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Friday, December 18, 2009

The Willow Pattern. Robert Van Gulik. The University of Chicago Press (1965)


A very enjoyable murder mystery set in China during the Tang Dynasty. With an outbreak of plague driving the Imperial court from the capital city, Judge Dee has been appointed Emergency Governor of the city for the duration of the epidemic. A prominent merchant is found dead, he is one of three families who had ruled the city during an outbreak of civil war a century ago. These families, now much reduced, are still perceived as being part of an "old world", representative of past times. The very violent death of the last member of another of the there families leads to an investigation which raises questions about the earlier death. The resolution of both these cases involves the last member of the the third family. The mystery is expertly constructed, the period details are integral to the story and the cast are lively and appealing. The reveals are nicely staged, the conclusion is thoughtful and convincing.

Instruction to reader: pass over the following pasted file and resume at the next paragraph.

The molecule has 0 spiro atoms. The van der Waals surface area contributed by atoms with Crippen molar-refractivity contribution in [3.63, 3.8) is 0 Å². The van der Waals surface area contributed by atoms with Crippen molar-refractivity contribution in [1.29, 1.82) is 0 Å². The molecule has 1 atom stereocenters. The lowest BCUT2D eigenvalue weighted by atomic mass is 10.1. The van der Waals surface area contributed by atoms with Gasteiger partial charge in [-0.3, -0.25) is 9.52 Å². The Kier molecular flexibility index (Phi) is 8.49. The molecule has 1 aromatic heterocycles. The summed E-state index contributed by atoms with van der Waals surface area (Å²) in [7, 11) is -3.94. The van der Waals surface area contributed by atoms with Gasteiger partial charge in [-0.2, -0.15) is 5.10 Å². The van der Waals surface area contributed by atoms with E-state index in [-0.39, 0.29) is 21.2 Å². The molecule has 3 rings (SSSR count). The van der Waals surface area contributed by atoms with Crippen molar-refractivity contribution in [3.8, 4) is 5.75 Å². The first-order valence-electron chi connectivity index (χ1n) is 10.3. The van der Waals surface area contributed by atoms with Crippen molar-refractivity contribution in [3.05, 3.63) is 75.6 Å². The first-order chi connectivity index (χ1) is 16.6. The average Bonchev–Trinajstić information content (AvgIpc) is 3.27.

Robert Van Gulik manages to create a very nice balance between the need to construct an interesting and credible mystery and animating it as a story with a credible cast. The motives emerge very strongly from actions and personalities of the cast so that there is a strong and true emotional context in the story. The crimes arise very naturally and the investigation is equally natural and effective. Judge Dee is a clever and observant man and it is his understanding of human nature that leads him to the heart of the problems. The rest of the cast are strongly drawn, the context of the city in the grip of a heatwave and a plague is very convincingly portrayed. The fifteen illustrations done in Chinese style by the author add strongly to the charm of the book. This is a very well written and entertaining crime story with a very appealing setting.

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